Can you believe it? Despite how the word wonk sounds, it isn't a bad thing. If you're a wonk, you carry out your work with scrupulous attention to detail. You're hardworking, you're studious.
The negative connotation I naturally and incorrectly attached to it was probably because of my familiarity with the word wonky, which means crooked, and Wonka, the eccentric genius in Roald Dahl's 1964 children's book Charlie and the Chocolate Factory, made iconic by Gene Wilder, may he rest in peace, and Johnny Depp in the film adaptations.
I came across the word by reading up on political analyst Rachel Maddow, who my mother has a serious crush on. If you know my mother, you know that she talks like she's paid by the word, filling every pause with an interesting, strange, or wildly inappropriate story, even if she's told it dozens of times before, adding fits of laughter in between, like she's never told it before. She's entertaining that way. But when we're watching The Rachel Maddow Show, she shuts up, she's quiet. It's as though she put herself in time out.
I'm tempted to ask, 'What happened, Mom?' But I don't want to ruin the moment.
I should mention that I, too, fancy Maddow. Her voice is strong yet unruffled, similar to other seasoned commentators, but with her, when I close my eyes, I feel like she's flirting. Like we're having dinner and she's trying to wine and dine me. Of course she's not, she's married, and that's okay, because I wasn't appropriately dressed for a date anyway. I just wanted to point out that she's very, very charming.
In other news, my aunt and uncle - brother and sister, not husband and wife - spotted an Asian woman picking at the lock at the side of our house in broad daylight. When my uncle approached her, she fled to a white car parked just a couple houses over. The driver, who we couldn't identify, then moved the car across the street.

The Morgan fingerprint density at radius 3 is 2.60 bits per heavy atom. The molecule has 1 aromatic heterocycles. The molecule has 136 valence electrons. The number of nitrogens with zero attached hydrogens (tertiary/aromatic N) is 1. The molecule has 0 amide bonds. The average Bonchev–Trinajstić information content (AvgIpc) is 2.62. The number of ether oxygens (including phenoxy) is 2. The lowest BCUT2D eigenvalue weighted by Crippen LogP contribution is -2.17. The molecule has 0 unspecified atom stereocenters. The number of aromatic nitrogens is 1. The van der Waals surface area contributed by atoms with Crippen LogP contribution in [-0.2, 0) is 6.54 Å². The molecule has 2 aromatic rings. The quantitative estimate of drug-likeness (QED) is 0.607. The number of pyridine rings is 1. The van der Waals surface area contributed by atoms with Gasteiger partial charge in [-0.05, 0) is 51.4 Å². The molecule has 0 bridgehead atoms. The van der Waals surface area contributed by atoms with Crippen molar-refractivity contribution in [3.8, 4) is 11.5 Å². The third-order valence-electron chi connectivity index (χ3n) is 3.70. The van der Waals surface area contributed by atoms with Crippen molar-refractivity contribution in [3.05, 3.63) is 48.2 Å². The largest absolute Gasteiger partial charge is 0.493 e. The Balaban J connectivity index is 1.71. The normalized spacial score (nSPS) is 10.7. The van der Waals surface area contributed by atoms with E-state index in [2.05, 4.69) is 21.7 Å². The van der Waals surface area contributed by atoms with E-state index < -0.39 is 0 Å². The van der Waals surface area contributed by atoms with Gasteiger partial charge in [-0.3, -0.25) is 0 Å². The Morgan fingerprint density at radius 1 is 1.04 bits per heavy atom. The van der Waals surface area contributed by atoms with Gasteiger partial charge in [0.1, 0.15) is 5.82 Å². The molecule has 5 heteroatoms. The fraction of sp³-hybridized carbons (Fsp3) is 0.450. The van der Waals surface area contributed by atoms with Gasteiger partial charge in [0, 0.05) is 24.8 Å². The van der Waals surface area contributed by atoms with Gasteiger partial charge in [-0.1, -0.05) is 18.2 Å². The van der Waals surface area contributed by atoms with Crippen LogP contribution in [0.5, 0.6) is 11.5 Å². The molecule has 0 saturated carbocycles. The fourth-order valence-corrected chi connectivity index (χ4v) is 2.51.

My hazy vision proved useless in making out the plate number so I went back into the house to retrieve my phone thinking I could snap a photo but I had forgotten that I was updating the iOS software. Is that you again, bad timing? I thought we had ended our affair. By the time I got back out there, the car was gone.
That wasn't the only strange thing that happened recently.
Last night, my family gathered around my bedroom window because there was an opossum perched on the fence above the garden. We only discovered it because of Magic's incessant barking, which the marsupial seemed unfazed by. It just keep staring, its eyes glowed in the dark, and we stared right back. It looked more like taxidermy than a live animal.
I overheard one of my aunts joking that we should kill it and I protested immediately, telling them that it might have been commonplace in the Philippines but I would definitely not stand for it here. They laughed because they knew I would get upset, I usually do whenever someone crosses the line between right and wrong, especially when it comes to animals. I wasn't always like that but life's lesson brought me here, made me softer, made me want to be better.
Another one of my aunts guided it away with a flashlight. I stayed outside for a bit longer just in case.
I don't know if you can call the next thing that happened 'strange.' Unfortunately, it's normal not just for me but for other young women, I'm sure. I'm talking about when strangers approach you while you're out in public.
I often read or work at a Starbucks near my house. It's a crowded one and you never know if there's going to be an open seat but I always take my chances because it's nearby and I want to make sure I'm home in time to walk Magic.
A homeless man - I assume he's homeless because he walks around the area with a cart - approached me with a magazine in hand. I pretended not to see him, not because I don't care about homeless people but because I felt his gaze on me from a distance, it felt cold and salacious, contrary to his seemingly warm smile, not just today but yesterday too.
'I'm gonna tell you who you look like right now,' he told me. From the corner of my eye, I saw him pointing to a photo of who I assume to be Kylie Jenner. I turned my head to confirm this, it is indeed her, and nodded slightly before returning to my work.
When I got home, my mother showed me that she's cleaned the kitchen. Whenever she cleans, it's an event. She'll bend over backwards to get to the most impossible corners. I tell her it looks good, it sparkles, it shines, and remind her not to wear herself out.
Then I retired to my room and resisted the urge to eat the candy in my drawer. Crunchy shell, sweet chocolate, salty center, the perfect end, a normal end in that it would at least taste familiar, to yet another peculiar day...